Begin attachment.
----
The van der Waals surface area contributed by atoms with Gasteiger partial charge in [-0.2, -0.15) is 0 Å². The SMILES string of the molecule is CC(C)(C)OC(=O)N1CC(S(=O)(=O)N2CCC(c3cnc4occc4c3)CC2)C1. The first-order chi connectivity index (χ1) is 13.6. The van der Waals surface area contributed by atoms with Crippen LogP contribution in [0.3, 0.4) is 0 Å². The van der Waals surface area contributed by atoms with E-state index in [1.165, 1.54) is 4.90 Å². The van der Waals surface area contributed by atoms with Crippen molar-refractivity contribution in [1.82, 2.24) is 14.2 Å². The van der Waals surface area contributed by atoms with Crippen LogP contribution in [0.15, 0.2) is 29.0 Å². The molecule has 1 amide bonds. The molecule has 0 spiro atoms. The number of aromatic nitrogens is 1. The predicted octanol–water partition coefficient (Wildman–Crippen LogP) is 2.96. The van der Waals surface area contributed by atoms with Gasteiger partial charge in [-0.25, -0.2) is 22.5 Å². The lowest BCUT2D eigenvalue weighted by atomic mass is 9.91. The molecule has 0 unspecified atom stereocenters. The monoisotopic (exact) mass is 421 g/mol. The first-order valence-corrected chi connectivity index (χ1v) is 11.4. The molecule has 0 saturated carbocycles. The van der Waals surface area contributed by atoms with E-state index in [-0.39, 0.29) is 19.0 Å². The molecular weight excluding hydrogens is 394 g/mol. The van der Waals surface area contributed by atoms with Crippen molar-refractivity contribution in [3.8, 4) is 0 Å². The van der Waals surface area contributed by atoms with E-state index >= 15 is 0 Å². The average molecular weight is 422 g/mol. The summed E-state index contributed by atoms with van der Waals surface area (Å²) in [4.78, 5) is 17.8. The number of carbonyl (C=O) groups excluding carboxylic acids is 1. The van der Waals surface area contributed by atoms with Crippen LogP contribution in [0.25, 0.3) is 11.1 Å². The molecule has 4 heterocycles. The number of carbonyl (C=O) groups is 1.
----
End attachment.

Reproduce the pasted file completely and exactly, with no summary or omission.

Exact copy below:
The van der Waals surface area contributed by atoms with Gasteiger partial charge in [-0.2, -0.15) is 0 Å². The SMILES string of the molecule is CC(C)(C)OC(=O)N1CC(S(=O)(=O)N2CCC(c3cnc4occc4c3)CC2)C1. The first-order chi connectivity index (χ1) is 13.6. The van der Waals surface area contributed by atoms with Crippen LogP contribution in [0.3, 0.4) is 0 Å². The van der Waals surface area contributed by atoms with E-state index in [1.165, 1.54) is 4.90 Å². The van der Waals surface area contributed by atoms with Crippen molar-refractivity contribution in [1.82, 2.24) is 14.2 Å². The van der Waals surface area contributed by atoms with Crippen LogP contribution in [0.15, 0.2) is 29.0 Å². The molecule has 1 amide bonds. The molecule has 0 spiro atoms. The number of aromatic nitrogens is 1. The predicted octanol–water partition coefficient (Wildman–Crippen LogP) is 2.96. The van der Waals surface area contributed by atoms with Gasteiger partial charge in [-0.25, -0.2) is 22.5 Å². The lowest BCUT2D eigenvalue weighted by atomic mass is 9.91. The molecule has 0 unspecified atom stereocenters. The monoisotopic (exact) mass is 421 g/mol. The first-order valence-corrected chi connectivity index (χ1v) is 11.4. The molecule has 0 saturated carbocycles. The van der Waals surface area contributed by atoms with E-state index in [-0.39, 0.29) is 19.0 Å². The molecular weight excluding hydrogens is 394 g/mol. The van der Waals surface area contributed by atoms with Crippen molar-refractivity contribution in [3.8, 4) is 0 Å². The van der Waals surface area contributed by atoms with E-state index >= 15 is 0 Å². The average molecular weight is 422 g/mol. The summed E-state index contributed by atoms with van der Waals surface area (Å²) in [4.78, 5) is 17.8. The number of carbonyl (C=O) groups excluding carboxylic acids is 1. The van der Waals surface area contributed by atoms with Crippen LogP contribution in [0.25, 0.3) is 11.1 Å². The molecule has 4 heterocycles. The number of carbonyl (C=O) groups is 1.